An edge in Iowa.

Photographer: Christopher Furlong/Getty Images

Republicans Have a Tougher Road to Unity

Albert R. Hunt is a Bloomberg View columnist. He was the executive editor of Bloomberg News, before which he was a reporter, bureau chief and executive Washington editor at the Wall Street Journal.
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Iowa has exposed the schisms in both political parties. They are deeper, and probably more durable, among Republicans.

With the caucuses set to kick off the 2016 presidential race on Monday, Hillary Clinton has a small lead over Bernie Sanders -- 45 percent to 42 percent -- though both candidates are very popular among the state's Democratic caucus-goers, according to the Bloomberg Politics/Des Moines Register Iowa Poll published this weekend.

Among Republicans, Donald Trump is leading with 28 percent, Ted Cruz has 23 percent and Marco Rubio, 15 percent. But the divisions are more pronounced than for Democrats: Trump gets negative marks from supporters of the other leading contenders.

"On the Democratic side, you just have a lot of mutual respect, says J. Ann Selzer, whose Iowa-based Selzer & Co. conducted the poll.

"The Republican side is more of a bitter war," Selzer said.  "Trump is leading for first choice, but he ranks seventh as a second choice. You either see him as 'the one' or you want no part of him."

These and other findings in the poll suggests that Republicans may have a much harder time coming together around a general election nominee, at least in Iowa, a swing state.

A few other illustrations of this divergence: Only 20 percent of Democrats are less comfortable than they were with the idea of Clinton as president. On the Republican side, 45 percent of respondents said the same about Trump, and 28 percent feel that way about Cruz.

The political rhetoric and advertising have been more negative on the Republican side and sharp attacks were leveled against Trump, Cruz and Rubio.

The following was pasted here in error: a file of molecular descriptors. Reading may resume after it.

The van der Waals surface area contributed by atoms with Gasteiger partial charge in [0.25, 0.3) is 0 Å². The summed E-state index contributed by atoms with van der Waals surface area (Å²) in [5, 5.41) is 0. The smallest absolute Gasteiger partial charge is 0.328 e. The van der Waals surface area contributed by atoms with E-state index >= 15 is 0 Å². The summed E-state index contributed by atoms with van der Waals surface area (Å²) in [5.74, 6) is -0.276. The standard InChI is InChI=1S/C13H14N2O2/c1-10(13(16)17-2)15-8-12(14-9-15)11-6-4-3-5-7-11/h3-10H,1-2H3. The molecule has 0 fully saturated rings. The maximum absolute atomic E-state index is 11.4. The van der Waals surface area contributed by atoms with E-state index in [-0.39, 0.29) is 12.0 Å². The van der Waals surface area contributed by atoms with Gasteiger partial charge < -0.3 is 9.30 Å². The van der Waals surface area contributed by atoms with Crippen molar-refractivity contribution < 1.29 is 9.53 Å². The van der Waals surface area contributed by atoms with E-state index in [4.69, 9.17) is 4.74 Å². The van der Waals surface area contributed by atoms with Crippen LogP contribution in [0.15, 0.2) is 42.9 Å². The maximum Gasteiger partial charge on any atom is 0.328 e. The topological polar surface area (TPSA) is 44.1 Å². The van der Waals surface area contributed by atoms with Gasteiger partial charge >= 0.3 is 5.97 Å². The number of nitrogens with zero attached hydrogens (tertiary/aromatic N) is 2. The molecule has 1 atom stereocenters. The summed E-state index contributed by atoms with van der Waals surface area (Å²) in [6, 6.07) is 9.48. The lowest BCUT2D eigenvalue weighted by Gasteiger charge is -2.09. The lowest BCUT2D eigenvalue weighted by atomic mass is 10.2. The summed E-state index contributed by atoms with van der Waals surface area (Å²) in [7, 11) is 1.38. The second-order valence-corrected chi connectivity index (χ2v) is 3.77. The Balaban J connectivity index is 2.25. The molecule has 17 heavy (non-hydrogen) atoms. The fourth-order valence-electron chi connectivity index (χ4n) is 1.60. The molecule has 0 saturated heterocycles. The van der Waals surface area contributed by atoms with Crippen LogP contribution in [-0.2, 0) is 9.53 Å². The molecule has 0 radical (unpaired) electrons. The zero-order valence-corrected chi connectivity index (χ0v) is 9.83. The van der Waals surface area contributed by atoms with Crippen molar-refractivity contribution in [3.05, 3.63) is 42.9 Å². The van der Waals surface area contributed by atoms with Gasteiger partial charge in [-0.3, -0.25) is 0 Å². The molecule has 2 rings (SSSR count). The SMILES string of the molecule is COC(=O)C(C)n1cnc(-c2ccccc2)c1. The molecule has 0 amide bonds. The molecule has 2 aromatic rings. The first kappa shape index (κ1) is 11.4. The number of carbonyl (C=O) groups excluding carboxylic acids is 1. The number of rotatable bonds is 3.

The Clinton-Sanders contest could heat up in a protracted battle. So far, the exchanges between the two have been have been tame by any historical standard, contained to issues such as reining in Wall Street and the 2003 Iraq War. The Republicans have traded attacks that have been personal -- in Council Bluffs on Sunday, Trump called Cruz "so dishonest" -- and their fights have been more ideological than on the Democratic side.

Both Sanders and Clinton get favorable marks from more than 80 percent of likely Democratic caucus attenders, the poll shows. By an overwhelming margin, they say it's the right time for a female president and the vast majority has no objection to a president who is a democratic socialist, as Sanders describes himself.

Trump, whose hard-core support could propel him to victory Monday night, gets a negative rating from 47 percent of likely Iowa Republican caucus-goers. Cruz has a 65 percent favorable to 28 percent unfavorable rating: That's still a sizeable drop from only a few weeks ago, reflecting the damage wrought by the attacks he has endured.

Rubio is best at bridging the party's diverse factions, with a 70 percent favorable rating. The better he does, however, the more Trump and Cruz are likely to attack him on immigration, a touchstone issue for the Republican right. Several years ago, the Florida senator was a key member of a bipartisan coalition that passed an immigration reform bill that included a pathway to citizenship for those in the U.S. illegally. Conservative opposition killed the measure in the House.

An emerging problem for Trump, who also is favored to the New Hampshire primary next week, could be eminent domain, which allows government to force property owners to sell land that has been designated for development. This is common practice in the real-estate industry, and some of Trump's projects have benefited from it. But Iowa Republicans, 60 percent to 35 percent, say they are bothered by the idea, the Bloomberg Politics/Des Moines Register poll shows.

"Issues like eminent domain serve to separate him from more of the electorate than he attracts," Selzer said.

Trump and to some extent Cruz have effectively relied on a populist message of hostility to Wall Street and the wealthy, as well as toward government and Washington. Almost 40 percent of the mainly conservative Iowa Republicans expected to go the caucuses say they believe the system is rigged against all but the very rich and powerful.

However, both the Trump and Cruz tax plans would result in a huge redistribution favoring the very rich.

Establishment and mainstream Republicans are clamoring for a consensus candidate to take on Trump and Cruz. Rubio is the current favorite to fill this role. But the Selzer poll shows that even if Rubio could count on the backers of Jeb Bush, Chris Christie and John Kasich, he would still have less support than Ted Cruz and would be six points behind Trump.

This column does not necessarily reflect the opinion of the editorial board or Bloomberg LP and its owners.

To contact the author of this story:
Albert R. Hunt at

To contact the editor responsible for this story:
Max Berley at